Uncoverings Database - Tips for Use by fc5I79Nb


									Uncoverings Database - Tips for Use
by Jean Carlton

I have created this Excel database to better access the wide variety of information contained in Uncoverings
Research Papers from its first issue in 1980 to the present time.

The database is divided into the following categories:
     Subject/Keyword
     Title
     Year/Volume
     Pages
     Author

Each is 'filtered' so that you can quickly search under any category.
The small arrow at the right end of each category signifies this feature.
Click on that arrow and an alphabetized drop-down list will appear. Click and drag that bar down through the

Exercise 1
Look for articles by Barbara Brackman. In the Author column click on the arrow. Select Brackman, Barbara. You
will see one listing with her name and one with her name and other authors. Click on the first one and you should
see a list of the seven papers she has authored. If your screen does not show that many, be sure your right scroll bar
is all the way to the top. Either use the up arrow or click and hold the gray section and drag it to the top. Get in the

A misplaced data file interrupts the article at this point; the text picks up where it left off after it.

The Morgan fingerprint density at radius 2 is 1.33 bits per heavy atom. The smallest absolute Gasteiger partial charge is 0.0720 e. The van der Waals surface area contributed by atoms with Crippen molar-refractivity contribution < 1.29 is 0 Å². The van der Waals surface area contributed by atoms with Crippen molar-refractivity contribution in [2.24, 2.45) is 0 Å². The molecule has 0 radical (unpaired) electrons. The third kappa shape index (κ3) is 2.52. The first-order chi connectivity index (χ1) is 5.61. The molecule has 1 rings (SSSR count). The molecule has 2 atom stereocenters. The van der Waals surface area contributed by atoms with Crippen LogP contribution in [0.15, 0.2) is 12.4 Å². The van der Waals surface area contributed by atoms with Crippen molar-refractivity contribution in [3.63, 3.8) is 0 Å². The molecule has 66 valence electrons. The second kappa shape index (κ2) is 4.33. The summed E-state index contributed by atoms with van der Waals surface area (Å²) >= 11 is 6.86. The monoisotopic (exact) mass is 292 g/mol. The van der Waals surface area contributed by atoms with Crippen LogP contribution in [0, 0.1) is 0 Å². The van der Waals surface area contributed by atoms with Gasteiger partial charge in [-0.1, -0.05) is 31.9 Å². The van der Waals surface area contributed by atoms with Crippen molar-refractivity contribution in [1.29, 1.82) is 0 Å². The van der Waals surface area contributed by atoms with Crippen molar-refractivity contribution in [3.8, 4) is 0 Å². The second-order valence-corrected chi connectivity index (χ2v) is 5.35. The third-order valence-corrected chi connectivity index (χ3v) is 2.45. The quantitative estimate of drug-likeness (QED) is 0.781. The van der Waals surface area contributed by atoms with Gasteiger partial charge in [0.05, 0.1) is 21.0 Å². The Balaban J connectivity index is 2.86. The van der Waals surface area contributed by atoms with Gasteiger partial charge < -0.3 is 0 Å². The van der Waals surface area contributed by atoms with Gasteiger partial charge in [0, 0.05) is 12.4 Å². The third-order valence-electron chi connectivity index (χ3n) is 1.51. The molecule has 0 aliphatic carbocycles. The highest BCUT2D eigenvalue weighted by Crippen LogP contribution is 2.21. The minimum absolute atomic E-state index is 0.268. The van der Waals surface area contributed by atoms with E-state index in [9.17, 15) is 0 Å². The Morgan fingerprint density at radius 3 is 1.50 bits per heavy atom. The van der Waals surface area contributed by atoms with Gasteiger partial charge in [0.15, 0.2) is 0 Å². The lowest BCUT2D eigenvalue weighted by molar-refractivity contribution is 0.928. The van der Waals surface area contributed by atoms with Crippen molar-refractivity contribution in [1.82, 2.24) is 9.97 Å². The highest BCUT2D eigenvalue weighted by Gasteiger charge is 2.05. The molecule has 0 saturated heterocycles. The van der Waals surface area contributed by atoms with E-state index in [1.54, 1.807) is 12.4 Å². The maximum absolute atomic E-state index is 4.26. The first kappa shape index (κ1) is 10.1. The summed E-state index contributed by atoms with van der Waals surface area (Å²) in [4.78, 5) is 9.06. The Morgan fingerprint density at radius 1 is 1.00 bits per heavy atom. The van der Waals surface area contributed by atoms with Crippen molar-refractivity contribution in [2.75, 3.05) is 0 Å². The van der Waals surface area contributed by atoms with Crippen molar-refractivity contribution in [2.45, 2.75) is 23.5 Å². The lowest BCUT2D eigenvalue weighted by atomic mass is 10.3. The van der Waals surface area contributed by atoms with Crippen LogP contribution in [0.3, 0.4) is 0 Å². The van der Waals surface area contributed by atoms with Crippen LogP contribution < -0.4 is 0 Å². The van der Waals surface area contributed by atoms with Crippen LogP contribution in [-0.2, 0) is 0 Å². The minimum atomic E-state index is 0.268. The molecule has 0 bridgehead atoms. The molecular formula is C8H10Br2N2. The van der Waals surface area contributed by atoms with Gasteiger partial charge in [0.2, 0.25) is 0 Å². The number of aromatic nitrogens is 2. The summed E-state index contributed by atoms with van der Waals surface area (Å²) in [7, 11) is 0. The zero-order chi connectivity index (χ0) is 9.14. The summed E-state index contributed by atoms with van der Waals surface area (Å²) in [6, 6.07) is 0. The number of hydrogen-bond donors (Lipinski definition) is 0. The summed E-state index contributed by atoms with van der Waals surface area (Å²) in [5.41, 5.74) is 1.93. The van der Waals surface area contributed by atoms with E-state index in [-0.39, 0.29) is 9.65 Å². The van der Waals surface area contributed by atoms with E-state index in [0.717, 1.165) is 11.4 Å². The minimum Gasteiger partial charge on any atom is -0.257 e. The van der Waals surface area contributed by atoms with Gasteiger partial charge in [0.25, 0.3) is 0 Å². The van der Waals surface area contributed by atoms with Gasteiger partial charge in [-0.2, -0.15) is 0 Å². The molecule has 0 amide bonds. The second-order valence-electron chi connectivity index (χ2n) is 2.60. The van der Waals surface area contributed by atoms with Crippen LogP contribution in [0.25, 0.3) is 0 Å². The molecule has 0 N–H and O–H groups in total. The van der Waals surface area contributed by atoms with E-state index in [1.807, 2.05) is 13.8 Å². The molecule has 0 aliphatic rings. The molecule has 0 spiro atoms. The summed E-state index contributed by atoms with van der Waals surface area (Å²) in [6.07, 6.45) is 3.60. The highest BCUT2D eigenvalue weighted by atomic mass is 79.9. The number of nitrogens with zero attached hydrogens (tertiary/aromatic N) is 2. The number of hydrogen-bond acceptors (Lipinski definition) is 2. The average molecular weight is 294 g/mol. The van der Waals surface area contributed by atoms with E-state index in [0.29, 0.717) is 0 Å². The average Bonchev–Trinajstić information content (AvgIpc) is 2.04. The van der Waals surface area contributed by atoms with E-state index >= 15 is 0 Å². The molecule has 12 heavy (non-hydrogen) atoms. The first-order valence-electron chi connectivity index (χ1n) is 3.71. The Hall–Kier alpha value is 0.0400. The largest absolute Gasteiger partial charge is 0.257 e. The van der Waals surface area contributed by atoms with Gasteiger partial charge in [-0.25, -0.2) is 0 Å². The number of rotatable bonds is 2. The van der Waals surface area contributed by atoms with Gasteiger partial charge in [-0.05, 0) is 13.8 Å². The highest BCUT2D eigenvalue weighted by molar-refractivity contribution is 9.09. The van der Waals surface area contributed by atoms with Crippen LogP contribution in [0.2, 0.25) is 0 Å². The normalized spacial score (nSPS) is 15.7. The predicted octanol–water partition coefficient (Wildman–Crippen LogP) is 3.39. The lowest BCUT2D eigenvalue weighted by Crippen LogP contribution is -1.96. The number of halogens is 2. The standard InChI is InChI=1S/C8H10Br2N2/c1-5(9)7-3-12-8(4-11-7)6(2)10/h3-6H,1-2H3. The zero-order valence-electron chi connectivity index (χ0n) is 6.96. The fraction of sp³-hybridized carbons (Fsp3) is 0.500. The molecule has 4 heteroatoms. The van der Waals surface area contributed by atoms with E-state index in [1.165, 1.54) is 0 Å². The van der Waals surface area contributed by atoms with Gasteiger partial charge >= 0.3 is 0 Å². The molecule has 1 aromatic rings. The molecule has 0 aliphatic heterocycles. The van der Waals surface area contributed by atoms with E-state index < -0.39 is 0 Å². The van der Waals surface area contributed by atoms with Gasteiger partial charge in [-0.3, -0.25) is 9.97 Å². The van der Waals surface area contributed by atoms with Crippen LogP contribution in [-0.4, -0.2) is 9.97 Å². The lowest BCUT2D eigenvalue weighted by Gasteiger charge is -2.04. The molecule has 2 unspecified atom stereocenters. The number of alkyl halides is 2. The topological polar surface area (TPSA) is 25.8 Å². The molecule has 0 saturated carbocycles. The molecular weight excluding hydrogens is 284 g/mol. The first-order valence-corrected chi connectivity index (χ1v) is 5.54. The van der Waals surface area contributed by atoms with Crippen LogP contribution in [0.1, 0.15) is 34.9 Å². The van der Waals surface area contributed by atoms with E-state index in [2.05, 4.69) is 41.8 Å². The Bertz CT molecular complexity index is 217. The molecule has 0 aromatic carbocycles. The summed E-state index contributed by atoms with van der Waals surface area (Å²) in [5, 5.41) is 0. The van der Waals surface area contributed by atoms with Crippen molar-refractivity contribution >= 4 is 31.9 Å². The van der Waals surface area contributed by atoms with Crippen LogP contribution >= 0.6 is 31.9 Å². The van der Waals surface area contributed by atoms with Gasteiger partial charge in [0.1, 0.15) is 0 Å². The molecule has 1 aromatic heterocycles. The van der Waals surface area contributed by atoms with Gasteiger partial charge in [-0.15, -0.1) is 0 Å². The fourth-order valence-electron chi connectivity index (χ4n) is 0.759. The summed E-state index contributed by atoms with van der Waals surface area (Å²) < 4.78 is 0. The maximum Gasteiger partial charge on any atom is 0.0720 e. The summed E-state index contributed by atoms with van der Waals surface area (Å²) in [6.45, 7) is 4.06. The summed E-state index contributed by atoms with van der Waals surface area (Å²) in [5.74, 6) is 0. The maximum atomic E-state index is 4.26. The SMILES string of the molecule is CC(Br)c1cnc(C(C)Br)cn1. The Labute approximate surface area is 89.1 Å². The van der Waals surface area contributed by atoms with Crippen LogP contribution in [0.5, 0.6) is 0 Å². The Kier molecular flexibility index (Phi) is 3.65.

habit of always being sure that scroll bar it at its uppermost point to be sure you are seeing all the entries.
Now go back to the drop down list. It is still in position so you can now select the listing with Brackman and other
authors. Again, if you do not see anything - move that scroll bar to the very top.

**You will see that the arrow in the author column is now blue. That indicates that you are viewing only a portion of
the database. Click on the arrow and move up to the top to select All to get the full document back.

Exercise 2
You are interested in Pennsylvania quilts. Use the Subject/Key Word column to find out if any papers have been
written about Pennsylvania. Click the arrow at the right of that column; drag the scroll bar down through the
alphabet to the P's. You see two entries related to Pennsylvania. Click on the first one, "Pennsylvania". You will see
three different papers when you click this (remember, if you see no entries, scroll up to the top)
These are all found together since the single word "Pennsylvania" is used as the subject for each. Entries have to be
looked at separately unless the wording is exactly the same.
Note: For this reason, under Subject/Keyword there may be more papers than entries.
Extra practice? Try Civil War.

Exercise 3
Let's say you are missing several of the volumes and want to order two at this time. To help you decide which to
purchase, go to the Year column and scroll down to each year you are missing to find the topics included in that

I suspect these three categories will be the most useful.

My goal was to include the most pertinent information to make this a useful tool without becoming too cumbersome.
In spite of close scrutiny by myself and a number of proof-readers there may well be further corrections, additions or
suggestions. I welcome your input.

Please contact me at jeancarlton@comcast.net using the subject Uncoverings Database.

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